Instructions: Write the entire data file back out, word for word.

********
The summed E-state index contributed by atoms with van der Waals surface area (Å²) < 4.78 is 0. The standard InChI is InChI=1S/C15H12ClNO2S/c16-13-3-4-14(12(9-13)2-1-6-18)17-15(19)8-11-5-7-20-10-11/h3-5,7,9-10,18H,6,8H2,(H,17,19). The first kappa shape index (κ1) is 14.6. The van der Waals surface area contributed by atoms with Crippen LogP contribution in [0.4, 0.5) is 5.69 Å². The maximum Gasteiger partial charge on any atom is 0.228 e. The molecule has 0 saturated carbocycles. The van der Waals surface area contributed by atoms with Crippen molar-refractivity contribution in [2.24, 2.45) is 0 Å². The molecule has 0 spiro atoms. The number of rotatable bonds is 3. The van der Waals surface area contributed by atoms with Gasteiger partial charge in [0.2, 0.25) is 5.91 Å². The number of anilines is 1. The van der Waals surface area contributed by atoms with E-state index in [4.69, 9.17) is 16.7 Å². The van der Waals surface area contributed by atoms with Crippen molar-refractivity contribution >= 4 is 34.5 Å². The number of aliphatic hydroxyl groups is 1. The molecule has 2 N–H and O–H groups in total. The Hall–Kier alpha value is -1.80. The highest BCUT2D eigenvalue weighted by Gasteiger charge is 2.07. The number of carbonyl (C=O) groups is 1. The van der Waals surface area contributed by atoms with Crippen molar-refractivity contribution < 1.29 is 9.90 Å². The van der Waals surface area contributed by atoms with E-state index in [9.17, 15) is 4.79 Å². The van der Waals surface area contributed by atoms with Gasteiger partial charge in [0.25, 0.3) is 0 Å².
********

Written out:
The summed E-state index contributed by atoms with van der Waals surface area (Å²) < 4.78 is 0. The standard InChI is InChI=1S/C15H12ClNO2S/c16-13-3-4-14(12(9-13)2-1-6-18)17-15(19)8-11-5-7-20-10-11/h3-5,7,9-10,18H,6,8H2,(H,17,19). The first kappa shape index (κ1) is 14.6. The van der Waals surface area contributed by atoms with Crippen LogP contribution in [0.4, 0.5) is 5.69 Å². The maximum Gasteiger partial charge on any atom is 0.228 e. The molecule has 0 saturated carbocycles. The van der Waals surface area contributed by atoms with Crippen molar-refractivity contribution in [2.24, 2.45) is 0 Å². The molecule has 0 spiro atoms. The number of rotatable bonds is 3. The van der Waals surface area contributed by atoms with Gasteiger partial charge in [0.2, 0.25) is 5.91 Å². The number of anilines is 1. The van der Waals surface area contributed by atoms with E-state index in [4.69, 9.17) is 16.7 Å². The van der Waals surface area contributed by atoms with Crippen molar-refractivity contribution >= 4 is 34.5 Å². The number of aliphatic hydroxyl groups is 1. The molecule has 2 N–H and O–H groups in total. The Hall–Kier alpha value is -1.80. The highest BCUT2D eigenvalue weighted by Gasteiger charge is 2.07. The number of carbonyl (C=O) groups is 1. The van der Waals surface area contributed by atoms with Crippen molar-refractivity contribution < 1.29 is 9.90 Å². The van der Waals surface area contributed by atoms with E-state index in [9.17, 15) is 4.79 Å². The van der Waals surface area contributed by atoms with Gasteiger partial charge in [0.25, 0.3) is 0 Å².